Protecting infants from viral infections may prevent the development of asthma late in childhood, according to new research in the Journal of Allergy and Clinical Immunology (JACI).
Researchers studied 198 children at high risk of atopy, from birth to five years. All episodes of acute respiratory illness in the first year were recorded, and nasal aspirates were collected for viral identification. History of wheeze and asthma was collected annually, and atopy was assessed at six months, two years and five years.
This research suggests that viral respiratory infections (most commonly rhinovirus and respiratory syncytial virus) interact with atopy in infancy to promote the later development of asthma. The occurrence of a lower respiratory tract infection in an atopic child during early infancy is associated with maximal risk for subsequent asthma.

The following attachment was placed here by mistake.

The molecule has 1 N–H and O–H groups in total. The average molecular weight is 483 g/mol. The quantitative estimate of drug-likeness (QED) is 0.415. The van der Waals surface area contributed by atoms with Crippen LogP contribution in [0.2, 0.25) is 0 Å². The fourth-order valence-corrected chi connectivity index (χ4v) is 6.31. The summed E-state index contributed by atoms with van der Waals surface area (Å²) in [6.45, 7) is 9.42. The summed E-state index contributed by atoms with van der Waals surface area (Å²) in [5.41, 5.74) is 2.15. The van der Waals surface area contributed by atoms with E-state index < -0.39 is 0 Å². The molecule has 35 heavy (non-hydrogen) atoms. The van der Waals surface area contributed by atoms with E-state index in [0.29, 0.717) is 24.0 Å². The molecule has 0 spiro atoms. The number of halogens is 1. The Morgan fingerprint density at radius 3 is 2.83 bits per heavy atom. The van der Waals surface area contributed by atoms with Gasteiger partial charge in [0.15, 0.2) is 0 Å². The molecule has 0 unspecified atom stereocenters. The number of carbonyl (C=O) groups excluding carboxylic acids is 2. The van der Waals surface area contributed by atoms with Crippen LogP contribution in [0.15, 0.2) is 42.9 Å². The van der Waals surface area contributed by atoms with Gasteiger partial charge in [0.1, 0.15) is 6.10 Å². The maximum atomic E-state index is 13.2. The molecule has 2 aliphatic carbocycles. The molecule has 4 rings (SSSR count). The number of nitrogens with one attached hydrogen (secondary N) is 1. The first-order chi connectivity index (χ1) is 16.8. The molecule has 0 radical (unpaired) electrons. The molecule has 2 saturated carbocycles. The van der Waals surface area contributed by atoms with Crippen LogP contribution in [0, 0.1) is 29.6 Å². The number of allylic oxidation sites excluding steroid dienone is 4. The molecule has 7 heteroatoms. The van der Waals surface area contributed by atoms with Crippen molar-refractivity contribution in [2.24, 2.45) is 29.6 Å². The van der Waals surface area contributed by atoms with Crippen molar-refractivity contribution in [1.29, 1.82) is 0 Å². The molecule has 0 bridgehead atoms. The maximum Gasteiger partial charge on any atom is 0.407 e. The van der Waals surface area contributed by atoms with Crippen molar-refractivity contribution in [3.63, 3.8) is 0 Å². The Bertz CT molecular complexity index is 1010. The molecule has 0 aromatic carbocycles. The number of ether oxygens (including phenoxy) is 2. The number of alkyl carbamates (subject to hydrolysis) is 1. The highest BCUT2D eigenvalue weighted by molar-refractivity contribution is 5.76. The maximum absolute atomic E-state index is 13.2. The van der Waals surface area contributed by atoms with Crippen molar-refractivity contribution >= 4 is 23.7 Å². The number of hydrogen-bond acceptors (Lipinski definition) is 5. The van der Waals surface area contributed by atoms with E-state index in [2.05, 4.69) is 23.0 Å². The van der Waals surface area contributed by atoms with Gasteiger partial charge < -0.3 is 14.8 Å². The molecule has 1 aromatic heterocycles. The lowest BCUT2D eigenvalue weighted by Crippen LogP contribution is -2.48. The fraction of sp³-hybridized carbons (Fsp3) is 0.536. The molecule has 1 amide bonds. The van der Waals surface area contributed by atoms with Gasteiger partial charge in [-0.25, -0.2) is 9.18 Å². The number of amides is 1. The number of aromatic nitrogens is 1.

The study, “Early-life respiratory viral infections, atopic sensitization, and risk of subsequent development of persistent asthma,” was conducted by Merci M.H. Kusel, MBBS, PhD, Telethon Institute for Child Health Research, The University of Western Australia, and colleagues. The JACI is the peer-reviewed journal of the American Academy of Allergy, Asthma and Immunology (AAAAI).
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